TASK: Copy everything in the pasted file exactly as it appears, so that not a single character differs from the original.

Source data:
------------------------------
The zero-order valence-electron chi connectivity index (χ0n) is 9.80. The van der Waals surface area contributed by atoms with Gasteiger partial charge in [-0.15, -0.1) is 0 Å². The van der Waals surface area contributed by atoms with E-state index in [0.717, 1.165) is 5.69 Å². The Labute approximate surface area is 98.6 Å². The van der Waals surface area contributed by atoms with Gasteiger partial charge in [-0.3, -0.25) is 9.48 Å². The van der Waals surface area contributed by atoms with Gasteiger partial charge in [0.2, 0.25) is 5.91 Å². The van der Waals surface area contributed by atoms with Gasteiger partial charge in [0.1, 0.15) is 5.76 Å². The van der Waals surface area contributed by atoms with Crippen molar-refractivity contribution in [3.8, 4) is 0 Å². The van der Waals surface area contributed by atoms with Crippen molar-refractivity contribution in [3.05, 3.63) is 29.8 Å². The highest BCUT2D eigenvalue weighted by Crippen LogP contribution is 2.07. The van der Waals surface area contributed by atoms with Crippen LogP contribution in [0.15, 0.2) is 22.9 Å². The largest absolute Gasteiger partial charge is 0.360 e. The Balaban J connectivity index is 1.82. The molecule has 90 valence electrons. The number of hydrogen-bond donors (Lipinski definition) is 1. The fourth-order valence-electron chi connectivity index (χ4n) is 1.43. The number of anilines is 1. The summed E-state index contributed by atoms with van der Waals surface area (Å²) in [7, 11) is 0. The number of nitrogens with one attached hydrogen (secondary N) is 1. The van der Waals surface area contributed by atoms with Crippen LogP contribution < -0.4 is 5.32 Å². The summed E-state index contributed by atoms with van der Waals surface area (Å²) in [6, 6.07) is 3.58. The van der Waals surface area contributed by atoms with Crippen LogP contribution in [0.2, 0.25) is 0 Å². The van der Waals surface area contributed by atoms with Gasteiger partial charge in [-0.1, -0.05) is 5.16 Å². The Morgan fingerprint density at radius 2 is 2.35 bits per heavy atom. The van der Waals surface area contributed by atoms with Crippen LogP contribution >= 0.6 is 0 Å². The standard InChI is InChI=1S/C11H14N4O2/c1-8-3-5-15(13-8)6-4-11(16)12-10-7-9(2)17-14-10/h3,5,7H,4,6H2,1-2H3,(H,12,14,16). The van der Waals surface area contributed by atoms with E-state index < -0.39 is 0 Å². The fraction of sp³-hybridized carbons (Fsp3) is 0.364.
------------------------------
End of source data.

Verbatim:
The zero-order valence-electron chi connectivity index (χ0n) is 9.80. The van der Waals surface area contributed by atoms with Gasteiger partial charge in [-0.15, -0.1) is 0 Å². The van der Waals surface area contributed by atoms with E-state index in [0.717, 1.165) is 5.69 Å². The Labute approximate surface area is 98.6 Å². The van der Waals surface area contributed by atoms with Gasteiger partial charge in [-0.3, -0.25) is 9.48 Å². The van der Waals surface area contributed by atoms with Gasteiger partial charge in [0.2, 0.25) is 5.91 Å². The van der Waals surface area contributed by atoms with Gasteiger partial charge in [0.1, 0.15) is 5.76 Å². The van der Waals surface area contributed by atoms with Crippen molar-refractivity contribution in [3.8, 4) is 0 Å². The van der Waals surface area contributed by atoms with Crippen molar-refractivity contribution in [3.05, 3.63) is 29.8 Å². The highest BCUT2D eigenvalue weighted by Crippen LogP contribution is 2.07. The van der Waals surface area contributed by atoms with Crippen LogP contribution in [0.15, 0.2) is 22.9 Å². The largest absolute Gasteiger partial charge is 0.360 e. The Balaban J connectivity index is 1.82. The molecule has 90 valence electrons. The number of hydrogen-bond donors (Lipinski definition) is 1. The fourth-order valence-electron chi connectivity index (χ4n) is 1.43. The number of anilines is 1. The summed E-state index contributed by atoms with van der Waals surface area (Å²) in [7, 11) is 0. The number of nitrogens with one attached hydrogen (secondary N) is 1. The van der Waals surface area contributed by atoms with Crippen LogP contribution < -0.4 is 5.32 Å². The summed E-state index contributed by atoms with van der Waals surface area (Å²) in [6, 6.07) is 3.58. The van der Waals surface area contributed by atoms with Crippen LogP contribution in [0.2, 0.25) is 0 Å². The van der Waals surface area contributed by atoms with Gasteiger partial charge in [-0.1, -0.05) is 5.16 Å². The Morgan fingerprint density at radius 2 is 2.35 bits per heavy atom. The van der Waals surface area contributed by atoms with Crippen LogP contribution >= 0.6 is 0 Å². The standard InChI is InChI=1S/C11H14N4O2/c1-8-3-5-15(13-8)6-4-11(16)12-10-7-9(2)17-14-10/h3,5,7H,4,6H2,1-2H3,(H,12,14,16). The van der Waals surface area contributed by atoms with E-state index < -0.39 is 0 Å². The fraction of sp³-hybridized carbons (Fsp3) is 0.364.